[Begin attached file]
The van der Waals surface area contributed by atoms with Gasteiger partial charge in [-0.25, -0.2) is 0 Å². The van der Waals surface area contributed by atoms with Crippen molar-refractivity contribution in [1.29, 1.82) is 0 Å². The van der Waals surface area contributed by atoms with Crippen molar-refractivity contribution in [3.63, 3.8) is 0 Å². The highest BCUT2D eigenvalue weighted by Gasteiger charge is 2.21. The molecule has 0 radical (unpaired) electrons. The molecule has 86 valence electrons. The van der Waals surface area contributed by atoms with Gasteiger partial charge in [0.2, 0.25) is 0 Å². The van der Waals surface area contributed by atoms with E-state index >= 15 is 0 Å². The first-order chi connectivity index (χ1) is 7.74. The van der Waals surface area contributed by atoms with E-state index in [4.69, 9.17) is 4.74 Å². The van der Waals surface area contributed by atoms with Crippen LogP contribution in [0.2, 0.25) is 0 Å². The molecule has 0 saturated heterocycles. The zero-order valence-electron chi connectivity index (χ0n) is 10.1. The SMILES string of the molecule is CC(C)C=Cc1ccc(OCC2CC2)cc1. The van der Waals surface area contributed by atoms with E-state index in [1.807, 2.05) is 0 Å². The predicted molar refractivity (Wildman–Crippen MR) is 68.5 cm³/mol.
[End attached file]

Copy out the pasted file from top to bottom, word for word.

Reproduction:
The van der Waals surface area contributed by atoms with Gasteiger partial charge in [-0.25, -0.2) is 0 Å². The van der Waals surface area contributed by atoms with Crippen molar-refractivity contribution in [1.29, 1.82) is 0 Å². The van der Waals surface area contributed by atoms with Crippen molar-refractivity contribution in [3.63, 3.8) is 0 Å². The highest BCUT2D eigenvalue weighted by Gasteiger charge is 2.21. The molecule has 0 radical (unpaired) electrons. The molecule has 86 valence electrons. The van der Waals surface area contributed by atoms with Gasteiger partial charge in [0.2, 0.25) is 0 Å². The van der Waals surface area contributed by atoms with E-state index >= 15 is 0 Å². The first-order chi connectivity index (χ1) is 7.74. The van der Waals surface area contributed by atoms with E-state index in [4.69, 9.17) is 4.74 Å². The van der Waals surface area contributed by atoms with Crippen LogP contribution in [0.2, 0.25) is 0 Å². The molecule has 0 saturated heterocycles. The zero-order valence-electron chi connectivity index (χ0n) is 10.1. The SMILES string of the molecule is CC(C)C=Cc1ccc(OCC2CC2)cc1. The van der Waals surface area contributed by atoms with E-state index in [1.807, 2.05) is 0 Å². The predicted molar refractivity (Wildman–Crippen MR) is 68.5 cm³/mol.